Tobacco industry in the United States is notorious for using money to buy political influence and favorable media coverage so as to circumvent and scuttle laws detrimental to the industry. It now appears that the tobacco industry is not alone in such insidious behavior.
A new study into the funding of health organizations in the US found that the two biggest soft drink manufacturers, Coca-Cola and PepsiCo, sponsored at least 96 national health organizations between 2011 and 2015. Moreover, the study showed that during the same period, the soda giants campaigned against at least 28 public health bills that were aimed at lowering soda intake and improving general diet.
This lobbying by the beverage giants against public health is particularly deplorable as it comes at a time when sugary drink consumption has become a major public health concern, and has been closely associated with number of non-communicable diseases, including obesity, diabetes, and heart disease.
The revealing new study, conducted by Daniel Aaron and Dr. Michael Siegel of Boston University, provides insight into the funding that national health organizations received from soda giants over the past 5 years. The study shows that between 2011 and 2015 a total of 96 national health organizations in the United States accepted money from the two companies. wThe fund recipients included 63 public health groups, 19 medical organizations, seven health foundations, five government groups and two food supply groups. Of these, 83 accepted money from Coca-Cola, one accepted money from PepsiCo, and 12 accepted money from both companies.
It is worth noting that unlike Coca-Cola, PepsiCo does not publish a list of organizations it provides finance to, so the researchers say it is likely that even more health organizations received funding.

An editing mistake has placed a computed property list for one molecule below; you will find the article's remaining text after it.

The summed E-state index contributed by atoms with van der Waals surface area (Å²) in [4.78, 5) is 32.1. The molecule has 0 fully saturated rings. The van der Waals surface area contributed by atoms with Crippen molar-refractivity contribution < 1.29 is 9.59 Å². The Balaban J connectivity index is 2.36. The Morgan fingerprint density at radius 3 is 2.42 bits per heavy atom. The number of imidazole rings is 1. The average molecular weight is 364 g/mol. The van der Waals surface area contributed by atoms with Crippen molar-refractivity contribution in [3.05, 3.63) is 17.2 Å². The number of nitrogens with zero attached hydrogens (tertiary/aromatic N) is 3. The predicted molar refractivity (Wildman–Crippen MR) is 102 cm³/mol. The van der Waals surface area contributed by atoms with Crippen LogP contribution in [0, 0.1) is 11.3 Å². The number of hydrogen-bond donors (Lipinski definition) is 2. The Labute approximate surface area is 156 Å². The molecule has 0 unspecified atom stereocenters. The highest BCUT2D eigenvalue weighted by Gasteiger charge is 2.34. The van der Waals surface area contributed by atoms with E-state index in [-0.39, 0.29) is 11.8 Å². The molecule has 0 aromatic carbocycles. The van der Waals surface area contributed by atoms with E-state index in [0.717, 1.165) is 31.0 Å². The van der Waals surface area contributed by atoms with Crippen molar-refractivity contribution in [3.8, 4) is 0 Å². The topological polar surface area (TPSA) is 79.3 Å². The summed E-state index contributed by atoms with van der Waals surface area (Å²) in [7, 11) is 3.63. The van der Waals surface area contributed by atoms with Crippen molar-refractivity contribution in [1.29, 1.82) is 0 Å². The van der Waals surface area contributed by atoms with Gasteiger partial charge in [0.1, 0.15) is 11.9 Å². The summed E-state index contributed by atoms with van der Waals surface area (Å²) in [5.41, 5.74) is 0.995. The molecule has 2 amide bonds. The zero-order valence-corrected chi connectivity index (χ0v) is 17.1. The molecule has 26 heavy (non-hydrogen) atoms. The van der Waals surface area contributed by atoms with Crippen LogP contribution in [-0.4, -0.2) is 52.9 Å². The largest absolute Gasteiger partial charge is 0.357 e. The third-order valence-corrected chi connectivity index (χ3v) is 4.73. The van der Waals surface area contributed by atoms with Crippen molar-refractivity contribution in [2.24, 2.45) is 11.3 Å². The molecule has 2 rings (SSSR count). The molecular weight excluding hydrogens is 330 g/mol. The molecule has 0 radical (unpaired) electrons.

Researchers are now certain that there is a well-established link between sugary drinks and obesity. The average American consumes around 175 liters of soda a year, one of the highest in the world; the country also has an adult obesity rate of nearly 38 percent, which is among the highest in the world. Given the well-established link between sugary drink intake and diabetes, it is surprising to find that both the American Diabetes Association and the Juvenile Diabetes Research Foundation were among the health organizations that accepted funding from the soda giants.
The American Diabetes Association accepted $140,000 from the Coke between 2012 and 2014, while the American Heart Association received more than $400,000 from the company between 2010 and 2015. And the National Institutes of Health received nearly $2 million from Coke between 2010 and 2014.
The research suggests that big soda companies are not only hampering efforts to improve public health and nutrition, but that some health organizations were in effect colluding with the soda giants to subvert and dampen reports of the health risks of these beverages. Supporting this view is a report that appeared in the New York Times last year, which revealed that Coca-Cola funded a ‘neutral organization’ which called itself the Global Energy Balance Network.
The network was engaged in shifting public health messaging away from fat and sugar rich foods and beverages, and instead emphasizing that exercising was more important to overall health.